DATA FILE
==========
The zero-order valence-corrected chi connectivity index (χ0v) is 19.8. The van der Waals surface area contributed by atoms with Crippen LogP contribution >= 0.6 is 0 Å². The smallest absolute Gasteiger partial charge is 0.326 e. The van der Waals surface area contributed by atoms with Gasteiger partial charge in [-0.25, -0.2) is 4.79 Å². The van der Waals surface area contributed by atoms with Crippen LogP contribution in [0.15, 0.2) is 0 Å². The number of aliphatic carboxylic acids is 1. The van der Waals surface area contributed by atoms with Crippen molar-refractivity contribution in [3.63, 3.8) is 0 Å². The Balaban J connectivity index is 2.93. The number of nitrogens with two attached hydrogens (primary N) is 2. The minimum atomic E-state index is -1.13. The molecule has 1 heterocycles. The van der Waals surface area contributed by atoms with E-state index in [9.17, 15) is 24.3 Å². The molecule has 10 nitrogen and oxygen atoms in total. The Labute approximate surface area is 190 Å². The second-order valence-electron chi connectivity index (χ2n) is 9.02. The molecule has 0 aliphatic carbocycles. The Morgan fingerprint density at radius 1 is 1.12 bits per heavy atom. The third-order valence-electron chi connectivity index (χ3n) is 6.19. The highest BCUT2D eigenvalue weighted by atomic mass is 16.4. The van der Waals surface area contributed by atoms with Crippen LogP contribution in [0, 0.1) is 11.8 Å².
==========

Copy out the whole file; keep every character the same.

The zero-order valence-corrected chi connectivity index (χ0v) is 19.8. The van der Waals surface area contributed by atoms with Crippen LogP contribution >= 0.6 is 0 Å². The smallest absolute Gasteiger partial charge is 0.326 e. The van der Waals surface area contributed by atoms with Gasteiger partial charge in [-0.25, -0.2) is 4.79 Å². The van der Waals surface area contributed by atoms with Crippen LogP contribution in [0.15, 0.2) is 0 Å². The number of aliphatic carboxylic acids is 1. The van der Waals surface area contributed by atoms with Crippen molar-refractivity contribution in [3.63, 3.8) is 0 Å². The Balaban J connectivity index is 2.93. The number of nitrogens with two attached hydrogens (primary N) is 2. The minimum atomic E-state index is -1.13. The molecule has 1 heterocycles. The van der Waals surface area contributed by atoms with E-state index in [9.17, 15) is 24.3 Å². The molecule has 10 nitrogen and oxygen atoms in total. The Labute approximate surface area is 190 Å². The second-order valence-electron chi connectivity index (χ2n) is 9.02. The molecule has 0 aliphatic carbocycles. The Morgan fingerprint density at radius 1 is 1.12 bits per heavy atom. The third-order valence-electron chi connectivity index (χ3n) is 6.19. The highest BCUT2D eigenvalue weighted by atomic mass is 16.4. The van der Waals surface area contributed by atoms with Crippen LogP contribution in [0, 0.1) is 11.8 Å².